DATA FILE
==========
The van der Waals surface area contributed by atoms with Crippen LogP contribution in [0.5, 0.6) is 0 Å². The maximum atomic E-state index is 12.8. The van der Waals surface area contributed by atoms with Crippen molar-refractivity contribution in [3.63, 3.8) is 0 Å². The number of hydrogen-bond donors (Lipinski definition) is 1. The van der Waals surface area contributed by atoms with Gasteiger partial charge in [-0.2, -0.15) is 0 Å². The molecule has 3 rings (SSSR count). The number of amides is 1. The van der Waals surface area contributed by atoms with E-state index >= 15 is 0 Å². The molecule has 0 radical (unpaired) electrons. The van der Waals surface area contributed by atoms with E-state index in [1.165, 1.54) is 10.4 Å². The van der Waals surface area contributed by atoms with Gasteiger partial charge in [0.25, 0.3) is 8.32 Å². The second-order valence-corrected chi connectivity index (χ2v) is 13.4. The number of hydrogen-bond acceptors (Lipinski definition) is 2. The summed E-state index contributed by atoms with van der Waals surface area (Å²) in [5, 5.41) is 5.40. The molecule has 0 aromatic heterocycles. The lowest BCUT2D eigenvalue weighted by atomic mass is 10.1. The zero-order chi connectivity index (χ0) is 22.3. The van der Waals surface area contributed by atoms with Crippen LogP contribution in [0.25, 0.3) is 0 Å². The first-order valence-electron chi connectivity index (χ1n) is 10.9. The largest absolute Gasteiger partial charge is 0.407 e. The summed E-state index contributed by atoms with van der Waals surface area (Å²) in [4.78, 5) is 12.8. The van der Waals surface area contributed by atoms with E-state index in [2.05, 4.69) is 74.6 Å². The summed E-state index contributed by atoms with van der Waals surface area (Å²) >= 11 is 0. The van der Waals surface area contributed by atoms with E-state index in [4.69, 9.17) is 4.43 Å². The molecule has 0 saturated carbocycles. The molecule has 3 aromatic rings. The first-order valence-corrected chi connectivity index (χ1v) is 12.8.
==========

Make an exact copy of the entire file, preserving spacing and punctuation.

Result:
The van der Waals surface area contributed by atoms with Crippen LogP contribution in [0.5, 0.6) is 0 Å². The maximum atomic E-state index is 12.8. The van der Waals surface area contributed by atoms with Crippen molar-refractivity contribution in [3.63, 3.8) is 0 Å². The number of hydrogen-bond donors (Lipinski definition) is 1. The van der Waals surface area contributed by atoms with Gasteiger partial charge in [-0.2, -0.15) is 0 Å². The molecule has 3 rings (SSSR count). The number of amides is 1. The van der Waals surface area contributed by atoms with E-state index >= 15 is 0 Å². The molecule has 0 radical (unpaired) electrons. The van der Waals surface area contributed by atoms with E-state index in [1.165, 1.54) is 10.4 Å². The van der Waals surface area contributed by atoms with Gasteiger partial charge in [0.25, 0.3) is 8.32 Å². The second-order valence-corrected chi connectivity index (χ2v) is 13.4. The number of hydrogen-bond acceptors (Lipinski definition) is 2. The summed E-state index contributed by atoms with van der Waals surface area (Å²) in [5, 5.41) is 5.40. The molecule has 0 aromatic heterocycles. The lowest BCUT2D eigenvalue weighted by atomic mass is 10.1. The zero-order chi connectivity index (χ0) is 22.3. The van der Waals surface area contributed by atoms with Crippen LogP contribution in [0.25, 0.3) is 0 Å². The first-order valence-electron chi connectivity index (χ1n) is 10.9. The largest absolute Gasteiger partial charge is 0.407 e. The summed E-state index contributed by atoms with van der Waals surface area (Å²) in [4.78, 5) is 12.8. The van der Waals surface area contributed by atoms with E-state index in [2.05, 4.69) is 74.6 Å². The summed E-state index contributed by atoms with van der Waals surface area (Å²) >= 11 is 0. The van der Waals surface area contributed by atoms with E-state index in [4.69, 9.17) is 4.43 Å². The molecule has 0 saturated carbocycles. The molecule has 3 aromatic rings. The first-order valence-corrected chi connectivity index (χ1v) is 12.8.